Released in 1990 and focusing on the drag culture of the 1980‘s, Jeannie Livingston’s real life account of drag ball culture through her documentary Paris Is Burning forces audiences to take another look at the “normal” lives they’ve been living, while also subjecting them to the natural desires of the ball contestant to blend into the society that has been pushing them away. Paris Is Burning holds a mirror up to our society that leads us to question the cultural norms we live by as the well as the reality that we believe. Through personal interviews and a look into the hidden world of the balls, the audience is able to catch a sneak peak into the lives of performers. This touches on many important and thought provoking themes, mainly forcing the viewers to look introspectively into their lives by giving them a look into lives so different from their own. Paris Is Burning, on a deeper level, is able to entirely turn upside down the normative society that we live in by ripping apart societal norms and even questioning their existence altogether.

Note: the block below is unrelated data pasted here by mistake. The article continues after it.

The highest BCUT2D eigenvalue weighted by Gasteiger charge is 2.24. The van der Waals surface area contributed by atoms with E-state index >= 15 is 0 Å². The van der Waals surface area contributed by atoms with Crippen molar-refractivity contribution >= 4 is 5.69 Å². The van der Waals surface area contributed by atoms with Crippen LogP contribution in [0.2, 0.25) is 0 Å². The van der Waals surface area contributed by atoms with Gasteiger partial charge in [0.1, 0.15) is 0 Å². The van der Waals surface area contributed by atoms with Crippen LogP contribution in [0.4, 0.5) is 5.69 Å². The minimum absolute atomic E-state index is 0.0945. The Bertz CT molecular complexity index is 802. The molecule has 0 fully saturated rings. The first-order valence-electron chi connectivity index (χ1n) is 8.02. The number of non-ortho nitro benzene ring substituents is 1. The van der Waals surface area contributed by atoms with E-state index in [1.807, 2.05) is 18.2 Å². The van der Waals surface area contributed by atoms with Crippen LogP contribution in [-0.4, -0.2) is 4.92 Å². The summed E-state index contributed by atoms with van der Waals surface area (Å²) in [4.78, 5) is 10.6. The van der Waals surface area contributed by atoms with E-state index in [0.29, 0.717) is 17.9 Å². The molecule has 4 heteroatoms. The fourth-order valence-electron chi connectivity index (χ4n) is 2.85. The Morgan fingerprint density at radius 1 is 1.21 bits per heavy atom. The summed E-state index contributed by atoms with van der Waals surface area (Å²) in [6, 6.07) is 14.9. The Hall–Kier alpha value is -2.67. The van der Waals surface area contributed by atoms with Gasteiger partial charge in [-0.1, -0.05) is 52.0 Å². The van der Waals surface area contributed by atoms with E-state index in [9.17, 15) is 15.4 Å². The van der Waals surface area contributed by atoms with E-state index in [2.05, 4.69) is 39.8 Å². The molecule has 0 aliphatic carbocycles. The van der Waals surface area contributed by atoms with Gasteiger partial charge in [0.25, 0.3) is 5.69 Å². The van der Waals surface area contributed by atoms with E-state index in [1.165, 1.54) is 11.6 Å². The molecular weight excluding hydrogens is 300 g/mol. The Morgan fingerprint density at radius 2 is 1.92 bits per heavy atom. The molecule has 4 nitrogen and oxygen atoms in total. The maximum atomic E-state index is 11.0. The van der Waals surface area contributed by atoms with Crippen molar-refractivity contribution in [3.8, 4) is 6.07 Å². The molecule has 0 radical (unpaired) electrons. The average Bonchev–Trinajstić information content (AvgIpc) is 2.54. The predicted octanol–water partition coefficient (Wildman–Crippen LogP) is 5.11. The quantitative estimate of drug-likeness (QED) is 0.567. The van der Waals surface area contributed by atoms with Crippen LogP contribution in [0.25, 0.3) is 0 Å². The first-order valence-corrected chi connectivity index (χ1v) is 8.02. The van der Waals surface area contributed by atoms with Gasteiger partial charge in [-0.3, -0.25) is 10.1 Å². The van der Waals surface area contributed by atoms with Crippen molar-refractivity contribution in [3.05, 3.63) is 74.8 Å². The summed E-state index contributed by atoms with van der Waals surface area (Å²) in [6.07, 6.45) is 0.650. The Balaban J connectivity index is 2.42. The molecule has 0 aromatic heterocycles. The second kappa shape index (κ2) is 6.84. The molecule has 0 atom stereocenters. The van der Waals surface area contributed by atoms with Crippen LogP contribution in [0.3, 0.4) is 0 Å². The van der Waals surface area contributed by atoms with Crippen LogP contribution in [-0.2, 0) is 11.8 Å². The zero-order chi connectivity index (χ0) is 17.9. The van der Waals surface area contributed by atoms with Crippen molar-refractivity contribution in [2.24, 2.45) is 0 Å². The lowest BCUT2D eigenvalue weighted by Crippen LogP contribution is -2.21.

Overall, Livingston’s interpretation of the ball world is insightful and possibly even life changing through the deeply personal moments she catches and the way she is able to draw the audience into these moments. In the end, the audience is left to ponder many things not only about society, but about themselves.